Ledge grab

I received a question on Reddit regarding how I implemented the cat's climb to ledge grab transition, so here we go!

  • This article will be about:
    • Working with flat ledges
    • How to determine what is a ledge
    • Creating seamless animation transitions from jump to ledge climb to idle
    • What to do with character's collider during this transition
  • This article will NOT be about:
    • A beginner's guide to Unity or Blender
    • Working with slanted/angled ledges
    • Step-by-step instructions on how this will work in your game
    • Wall scaling or ledge scaling

Determining what is a ledge

There are plenty of ways to go about this. For my game, I wanted to ensure that ledge detection would occur automatically (i.e. does not need manual placement of ledge grabbable areas).

Raycasts

To do this, I use two raycasts that start from around the cat's front paws and shoot out toward a possible wall. One raycast will be positioned slightly above the other. In the above image, the red ray represents the bottom raycast, and the top green ray represents the top raycast (ignore that bottommost green ray).

If the bottom raycast hits a wall but the top raycast does not hit a wall, this means we are at a ledge! You should play around with the raycasts' lengths to see what works best for you. I'd also recommend having the raycasts ignore the player's own collider (you can do this in Unity quite easily through layer masking). You can also use layer masks to determine which objects are climbable. I made sure to include all of this logic within FixedUpdate() to avoid collision tunneling.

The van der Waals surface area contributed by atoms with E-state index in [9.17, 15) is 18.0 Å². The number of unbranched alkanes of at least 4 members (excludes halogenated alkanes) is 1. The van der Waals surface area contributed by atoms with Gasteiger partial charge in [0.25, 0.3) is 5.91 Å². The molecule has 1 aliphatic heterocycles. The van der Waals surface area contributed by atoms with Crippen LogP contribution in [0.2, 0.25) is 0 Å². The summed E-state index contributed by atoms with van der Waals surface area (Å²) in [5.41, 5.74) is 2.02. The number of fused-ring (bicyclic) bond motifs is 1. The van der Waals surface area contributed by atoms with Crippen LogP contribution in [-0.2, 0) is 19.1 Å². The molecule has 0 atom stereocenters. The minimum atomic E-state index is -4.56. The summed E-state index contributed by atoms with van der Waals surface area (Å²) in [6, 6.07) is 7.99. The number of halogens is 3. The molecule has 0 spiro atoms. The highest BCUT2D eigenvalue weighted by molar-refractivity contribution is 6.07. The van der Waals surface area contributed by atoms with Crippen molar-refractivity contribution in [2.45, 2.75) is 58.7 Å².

Transitioning from jump to ledge grab to idle animation

So now that we know we're supposed to grab the ledge, let's start working on the animation transitions.

Jump last frame Idle first frame

The first image above shows the last frame of the cat's jump animation. The second image above shows the first frame of the cat's idle animation. The goal is to create an animation that transitions between these two poses.

To do this, I create a new animation called Ledge Grab. The first frame of this new animation is a copy of the last frame of the jump animation. I rotate this pose 90 degrees, so that the cat is facing up. I also move this pose's position to be behind and below the original position. This gives some space to allow for a climb animation and is also important for when we move the collider later. The last frame of this new animation is a copy of the first frame of the idle animation. Then in between these poses, I draw the rest of the fucking owl.

Ledge grab anim

Moving collider to top of ledge and playing new animation

We've determined that we need to climb a ledge and have also created a ledge climbing animation. Now, we need to move the collider to its new position and play the animation.

Collider before ledge Collider during ledge

I'm using a capsule collider for the cat. Take note of the position and rotation of this collider in the above two images. In the first image, the cat has not detected the ledge yet. In the second image, the cat has detected the ledge. Upon ledge detection, the cat's game object (including collider) is immediately repositioned to the top of the ledge. Also upon ledge detection, the cat's animation switches to play the new ledge grab animation.

Remember when we moved the first animation pose behind and below its original position? When we reposition the game object/collider upward and forward to be on top of the ledge, we are offsetting what we did in that animation. Because the game object is repositioned simultaneously with the animation change, the reposition is seamless.

If the transition looks worse than desired, you may need to play with the position of the ledge grab animation's first pose.

Collider shift

Feel free to DM me on Twitter or email me at tenthlifegame@gmail.com if you have any questions.

Happy devving!
Newman

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